unoriginal sin

“Every saint has a past and every sinner has a future.”
― Oscar Wilde

Meditation: “Saying the mantra ma-ra-na-tha is like rune reading the pattern on the side of a snake as it slithers by.””

Via Negativa

What’s so original about original sin?

I guess there has to be a first time for everything so for the originals of the species, Adam and Eve, I suppose technically the first bite was the deepest. And it led to the sweat of the brow in both hard labour and child birth for all of us who dwell east of Eden.

I don’t blame my misdemeanours on inexperienced scrumpers. Even the country with the highest prison population, the Unites States, has a three strike rule. It seems a bit harsh to me to expel your offspring made in your image for their first offence.

It’s not the sin that is original – we all have a propensity to miss the mark (which is what the Hebrew word for sin means) and anyone with kids knows only too well that a sure fire way to encourage disobedience is to forbid something. “Whatever you do don’t eat the fruit of the tree of the knowledge of good and evil” is asking for trouble. Using reverse, if risky, psychology on my kids I encouraged them to partake of the falling down water and puff the magic dragon on the grounds that they wouldn’t touch it with a barge pole. It worked .. for a while anyway.

No, it’s not the idea or fact of sin that is original it is the … I have to use the word … original idea that it is an inherited disease without remission that is new. Life becomes a sexually transmitted disease. The author of this mortal curse on the human race was not God or the writer of Genesis where the story of The Fall appears, nor even Mark E Smith the author of The Fall. In fact, the word ‘sin’ does not appear in the Garden of Eden story at all. The first time the word ‘sin’ appears in Genesis is chapter 4 when Cain kills Abel. Now that, as the Pet Shop Boys might sing, is a sin.

No, the author and perfecter of the original sin doctrine was St Augustine who was so ashamed of his debauched early years he wrote a book of Confessions about them. As surprising as Tracey Emin writing Scouting for Girls. If he was on Tinder he would confess to being a ‘player’. This, by the way, was in AD400 – 1,000 years after the writer of Genesis. It’s a little surprising the forbidden fruit story was around that long before it received its mortal spin. And, as Matthew Fox points out in ‘Original Blessing’, after God created heaven and earth it was declared ‘good’ for 6,000 years (if you believe the strict Biblical chronology or about 13 billion years otherwise) before Adam and Eve upset the apple cart. Yet Augustine’s concept of original sin took root in the early church like a worm in an apple which contaminated the whole barrel. Why?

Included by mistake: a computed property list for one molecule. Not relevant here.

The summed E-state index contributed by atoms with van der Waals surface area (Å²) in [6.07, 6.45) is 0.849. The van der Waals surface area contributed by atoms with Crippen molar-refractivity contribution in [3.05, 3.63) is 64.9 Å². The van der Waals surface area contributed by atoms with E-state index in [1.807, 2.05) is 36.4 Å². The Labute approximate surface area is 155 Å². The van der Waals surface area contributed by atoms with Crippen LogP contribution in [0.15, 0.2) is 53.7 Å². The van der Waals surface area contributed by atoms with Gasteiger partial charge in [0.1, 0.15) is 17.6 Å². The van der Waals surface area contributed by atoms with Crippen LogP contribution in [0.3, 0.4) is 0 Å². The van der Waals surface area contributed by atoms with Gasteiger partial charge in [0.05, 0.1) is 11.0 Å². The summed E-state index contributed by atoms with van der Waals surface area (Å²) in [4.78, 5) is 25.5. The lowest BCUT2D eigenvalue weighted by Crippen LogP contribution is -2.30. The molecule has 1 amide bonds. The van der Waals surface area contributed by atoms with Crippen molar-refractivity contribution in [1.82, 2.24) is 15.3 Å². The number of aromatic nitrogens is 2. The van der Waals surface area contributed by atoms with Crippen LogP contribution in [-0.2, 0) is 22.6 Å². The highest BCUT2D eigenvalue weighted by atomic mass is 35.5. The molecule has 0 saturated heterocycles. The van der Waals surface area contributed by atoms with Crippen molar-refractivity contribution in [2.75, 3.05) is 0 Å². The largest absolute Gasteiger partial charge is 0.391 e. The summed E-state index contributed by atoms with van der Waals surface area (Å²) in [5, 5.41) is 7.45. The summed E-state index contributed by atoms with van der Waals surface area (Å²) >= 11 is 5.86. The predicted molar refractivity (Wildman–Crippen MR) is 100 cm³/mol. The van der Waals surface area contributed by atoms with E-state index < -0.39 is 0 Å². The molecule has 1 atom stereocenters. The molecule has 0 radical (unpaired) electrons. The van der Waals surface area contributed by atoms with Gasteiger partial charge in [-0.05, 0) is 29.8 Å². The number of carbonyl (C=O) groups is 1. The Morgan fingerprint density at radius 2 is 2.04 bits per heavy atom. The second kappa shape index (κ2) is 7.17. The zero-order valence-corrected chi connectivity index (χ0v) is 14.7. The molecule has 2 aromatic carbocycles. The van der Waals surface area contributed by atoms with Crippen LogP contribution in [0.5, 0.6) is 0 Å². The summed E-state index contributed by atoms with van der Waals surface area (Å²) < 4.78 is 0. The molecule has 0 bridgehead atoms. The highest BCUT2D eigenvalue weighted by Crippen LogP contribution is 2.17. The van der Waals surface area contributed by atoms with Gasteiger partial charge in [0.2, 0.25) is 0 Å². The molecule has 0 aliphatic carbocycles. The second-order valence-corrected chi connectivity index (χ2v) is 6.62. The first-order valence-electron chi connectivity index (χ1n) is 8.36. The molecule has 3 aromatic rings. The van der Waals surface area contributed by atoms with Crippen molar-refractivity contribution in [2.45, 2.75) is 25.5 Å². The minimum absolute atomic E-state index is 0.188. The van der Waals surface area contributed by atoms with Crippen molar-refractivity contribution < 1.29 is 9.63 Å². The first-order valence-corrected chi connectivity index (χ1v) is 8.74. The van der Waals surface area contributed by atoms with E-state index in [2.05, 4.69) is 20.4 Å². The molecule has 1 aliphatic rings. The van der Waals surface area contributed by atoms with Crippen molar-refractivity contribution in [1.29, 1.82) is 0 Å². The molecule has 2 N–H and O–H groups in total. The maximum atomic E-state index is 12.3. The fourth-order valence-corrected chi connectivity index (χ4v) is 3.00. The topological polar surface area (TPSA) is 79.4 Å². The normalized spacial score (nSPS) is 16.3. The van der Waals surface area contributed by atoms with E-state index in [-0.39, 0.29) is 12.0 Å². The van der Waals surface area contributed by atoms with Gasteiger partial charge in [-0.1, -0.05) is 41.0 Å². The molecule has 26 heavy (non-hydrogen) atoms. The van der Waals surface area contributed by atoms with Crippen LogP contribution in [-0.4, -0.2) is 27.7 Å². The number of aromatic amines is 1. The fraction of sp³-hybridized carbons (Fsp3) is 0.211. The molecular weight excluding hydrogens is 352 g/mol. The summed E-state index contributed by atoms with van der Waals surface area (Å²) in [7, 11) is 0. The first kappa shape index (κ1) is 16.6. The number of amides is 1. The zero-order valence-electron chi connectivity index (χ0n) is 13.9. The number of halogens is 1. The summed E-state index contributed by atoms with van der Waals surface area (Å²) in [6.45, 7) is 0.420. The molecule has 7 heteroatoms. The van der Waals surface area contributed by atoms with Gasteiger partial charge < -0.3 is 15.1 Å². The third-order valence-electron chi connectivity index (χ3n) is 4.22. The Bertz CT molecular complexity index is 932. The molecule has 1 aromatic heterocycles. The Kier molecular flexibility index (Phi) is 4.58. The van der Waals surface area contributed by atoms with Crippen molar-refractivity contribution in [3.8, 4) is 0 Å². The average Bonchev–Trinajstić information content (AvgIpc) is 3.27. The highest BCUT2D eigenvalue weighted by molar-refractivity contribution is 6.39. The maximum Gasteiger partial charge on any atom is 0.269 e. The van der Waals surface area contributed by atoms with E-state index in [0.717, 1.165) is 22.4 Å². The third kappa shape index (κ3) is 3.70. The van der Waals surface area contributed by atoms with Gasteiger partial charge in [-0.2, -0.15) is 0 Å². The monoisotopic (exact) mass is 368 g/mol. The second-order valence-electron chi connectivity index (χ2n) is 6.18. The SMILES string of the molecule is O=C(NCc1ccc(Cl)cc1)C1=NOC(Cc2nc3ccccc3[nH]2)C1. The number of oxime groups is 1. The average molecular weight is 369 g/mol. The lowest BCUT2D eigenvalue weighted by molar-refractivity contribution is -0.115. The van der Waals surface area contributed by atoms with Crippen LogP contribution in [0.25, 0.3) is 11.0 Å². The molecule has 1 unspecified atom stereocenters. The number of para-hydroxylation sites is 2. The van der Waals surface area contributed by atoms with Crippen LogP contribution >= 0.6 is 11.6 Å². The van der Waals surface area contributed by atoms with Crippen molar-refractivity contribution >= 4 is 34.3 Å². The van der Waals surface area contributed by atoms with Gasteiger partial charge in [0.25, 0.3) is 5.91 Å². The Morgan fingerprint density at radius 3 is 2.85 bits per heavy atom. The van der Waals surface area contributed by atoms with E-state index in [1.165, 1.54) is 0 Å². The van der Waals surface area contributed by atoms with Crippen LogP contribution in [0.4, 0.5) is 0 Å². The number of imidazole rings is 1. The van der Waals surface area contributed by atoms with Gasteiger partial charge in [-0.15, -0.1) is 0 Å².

Well, the cynic in me sees it as an opportunity for the early church hierarchy (all male)  to position itself as the mediator for sin. If everyone is tarred with the same original sin brush and only the clergy can absolve they have a stranglehold over the laity. It’s also not lost on me that original sin places the blame on women and being portrayed as the temptress her sexuality is forever suspect. As Adam says to God when they’re caught apple-handed, “She gave it to me.” Snitch.

But why did Augustine’s grotesque idea take hold of the whole church? After all he was only the Bishop of Hippo not the Pope. Two reasons. He was very good at social media, publishing and distributing over 1,000 books and homilies of which the most famous are City of God and Confessions which itself ran to 13 volumes and was very successful and widely read in his own time. The other reason has a resonance for our time. In 410AD the unthinkable happened. Rome was sacked by the Visigoths. Bearing in mind that by this time Christianity was the official religion of the Roman Empire it must have felt like the impending fall of a whole civilisation as indeed it was and Augustine’s uncompromising take on the inheritability of sin must have been as appealing as Richard Dawkins evangelical zeal for the selfish gene is to atheists.
But there is another more compelling interpretation of The Fall. The sin wasn’t disobeying the fruit embargo. Even the fruit of the tree of Life was not forbidden which would offer eternal life for man. No – it was the sin of separation from union with God as a consequence of triggering the knowledge of good and evil that did the damage. A sort of original Brexit. With the knowledge of good and evil comes discrimination – this is good, that is bad. And with a discriminating mind comes names and forms and concepts – the collapse of unity. What was the immediate consequence of that fateful bite? They hid from God – separation – and they were ashamed of their nakedness. There was no separation and no shame before the knowledge of good and evil.